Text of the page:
The functioning of thyroid
gland is significantly altered by pregnancy. The production of thyroxine (T4)
and triiodothyronine (T3), increase almost one and half times in pregnancy. In
healthy women these changes take place seamlessly but many women with
borderline thyroid status develop abnormalities in functioning of thyroid gland
during pregnancy. Thyroid dysfunction during pregnancy is widely prevalent and
undetected hypothyroidism can adversely affect perinatal and fetal outcome. That
is why assessment of thyroid function in pregnancy is of immense importance.
The symptoms of hypothyroidism during pregnancy and in non-pregnant
state are similar. The manifestations can range from fatigue, hair fall, dry
skin, intolerance to cold, gain in weight, constipation, etc. Many of these
symptoms occur commonly in pregnancy and identification of hypothyroidism on
the basis of symptoms can be misleading. Pregnant women with hypothyroidism
often do not manifest any symptoms. Subclinical hypothyroidism (SCH) in usually
asymptomatic and detected only on laboratory testing.
To meet the metabolic demands during pregnancy, the thyroid
physiology is altered. These changes are also reflected in alteration in
thyroid function tests. The T4-binding globulin (TBG) is elevated, that in turn
raises the total T4 and T3 levels by 1.5 times higher than in non-pregnant
state. Besides, high serum human chorionic gonadotropin (hCG) levels, particularly
in early pregnancy, result in a reduction in serum thyroid stimulating hormone
(TSH) levels in first trimester.
If population and trimester-specific reference ranges for TSH
are not available, an upper reference cut off of approximately 4 mU/L can be
used. Trimester specific reference values for free T4 (FT4) should be provided
with the assay kits. High levels of bound T4 in pregnancy can make assessment
of FT4 challenging. Assays based on methods of separation like equilibrium
dialysis or ultrafiltration are laborious, time-consuming, expensive, and not
widely available. FT4 measurement is performed by indirect analog immunoassays
by the majority of clinical laboratories, largely because of its ability to be
quickly performed on automated platforms. Measurement of total T4 may be superior to immunoassay
measurement of FT4 in pregnant women. However, reference ranges should take into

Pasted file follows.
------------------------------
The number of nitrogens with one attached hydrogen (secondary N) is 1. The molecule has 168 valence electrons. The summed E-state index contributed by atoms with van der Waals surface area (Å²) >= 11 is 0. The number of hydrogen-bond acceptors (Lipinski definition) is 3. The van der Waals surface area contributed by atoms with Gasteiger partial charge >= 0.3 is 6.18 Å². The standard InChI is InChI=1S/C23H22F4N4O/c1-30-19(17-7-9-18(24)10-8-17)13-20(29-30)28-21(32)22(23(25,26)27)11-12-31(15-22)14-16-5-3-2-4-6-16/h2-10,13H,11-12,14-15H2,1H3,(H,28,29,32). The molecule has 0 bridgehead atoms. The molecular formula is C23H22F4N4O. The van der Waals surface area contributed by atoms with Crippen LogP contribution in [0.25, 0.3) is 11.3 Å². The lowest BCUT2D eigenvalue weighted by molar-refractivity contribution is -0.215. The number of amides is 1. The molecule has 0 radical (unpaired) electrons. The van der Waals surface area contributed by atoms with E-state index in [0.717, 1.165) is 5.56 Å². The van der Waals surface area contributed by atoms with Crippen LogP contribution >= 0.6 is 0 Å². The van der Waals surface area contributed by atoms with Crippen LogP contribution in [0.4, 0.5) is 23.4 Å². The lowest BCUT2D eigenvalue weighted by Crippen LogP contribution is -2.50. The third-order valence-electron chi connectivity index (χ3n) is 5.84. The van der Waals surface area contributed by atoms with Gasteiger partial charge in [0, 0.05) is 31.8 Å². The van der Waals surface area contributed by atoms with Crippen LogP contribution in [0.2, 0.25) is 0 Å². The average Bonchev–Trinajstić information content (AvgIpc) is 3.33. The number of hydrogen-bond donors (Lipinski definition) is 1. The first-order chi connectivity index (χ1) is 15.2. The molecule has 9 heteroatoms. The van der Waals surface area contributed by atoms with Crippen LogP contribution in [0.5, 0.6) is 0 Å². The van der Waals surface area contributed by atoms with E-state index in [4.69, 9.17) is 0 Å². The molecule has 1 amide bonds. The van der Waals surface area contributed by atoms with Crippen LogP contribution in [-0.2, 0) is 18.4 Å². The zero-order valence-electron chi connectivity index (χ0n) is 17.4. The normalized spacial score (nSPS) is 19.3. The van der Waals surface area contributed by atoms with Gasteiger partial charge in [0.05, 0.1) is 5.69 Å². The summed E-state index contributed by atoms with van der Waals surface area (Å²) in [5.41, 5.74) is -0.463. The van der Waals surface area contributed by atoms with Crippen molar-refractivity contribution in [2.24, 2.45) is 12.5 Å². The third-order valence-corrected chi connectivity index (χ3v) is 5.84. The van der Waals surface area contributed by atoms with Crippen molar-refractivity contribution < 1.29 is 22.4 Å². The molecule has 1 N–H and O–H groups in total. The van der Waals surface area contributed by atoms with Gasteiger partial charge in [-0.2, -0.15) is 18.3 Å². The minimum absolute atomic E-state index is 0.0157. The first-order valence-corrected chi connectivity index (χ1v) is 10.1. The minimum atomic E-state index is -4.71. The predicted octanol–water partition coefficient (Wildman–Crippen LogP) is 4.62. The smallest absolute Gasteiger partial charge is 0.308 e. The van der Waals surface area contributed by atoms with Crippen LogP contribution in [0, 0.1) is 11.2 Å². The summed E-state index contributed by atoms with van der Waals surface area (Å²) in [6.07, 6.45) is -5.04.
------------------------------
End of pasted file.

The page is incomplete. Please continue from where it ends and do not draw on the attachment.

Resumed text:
account the 50% increase in TBG occurring in pregnancy. Thyroid peroxidase
(TPO) antibodies are elevated in 30-60% of pregnant women with an elevated TSH.
The risk of complications is higher in women with SCH and positive TPO
antibodies compared to those with negative TPO antibodies. If the serum TSH is >2.5 mU/L, estimation
of TPO antibodies should be done.
The diagnosis of primary hypothyroidism during pregnancy is
based upon the finding of an elevated serum TSH level, calculated using
population and trimester-specific TSH ranges for women with pregnancy. Any
women with symptoms suggestive of hypothyroidism should undergo a TSH
estimation. There is inadequate evidence to recommend for or against routine screening
for thyroid dysfunction of asymptomatic pregnant women but estimation of TSH is
commonly done in first trimester of pregnancy in clinical practice.
As per the recommendation of the American Thyroid Association
(ATA) 2017 guidelines the following trimester-specific ranges and cutoffs can
be considered when local assessments are not available. In the first trimester,
the lower reference value of TSH can be decreased by 0.4 mU/L, while the upper
reference range is reduced by 0.5mU/L. This usually corresponds to a TSH upper
reference limit of 4.0mU/L. Women with central hypothyroidism from pituitary or
hypothalamic disease will not have elevated TSH concentrations during
pregnancy. For women in the first trimester of pregnancy with a TSH above 4.0
mU/L, FT4 or total T4 value should be estimated to differentiate between SCH
and overt hypothyroidism.
Hypothyroidism can have adverse effects on pregnancy
outcomes, depending upon the severity of the biochemical abnormalities:
?Maternal hypothyroxinemia (isolated low maternal FT4)
hypothyroidism — Uncorrected overt hypothyroidism in pregnancy is unusual
(0.3-0.5% of screened women). Anovulation in hypothyroid women and increased
rate of first trimester spontaneous abortion (often undetected) are responsible
for this finding.
In continuing pregnancies, hypothyroidism has been
associated with an increased risk of several complications, including:
?Preeclampsia and gestational hypertension
?Nonreassuring fetal heart rate tracing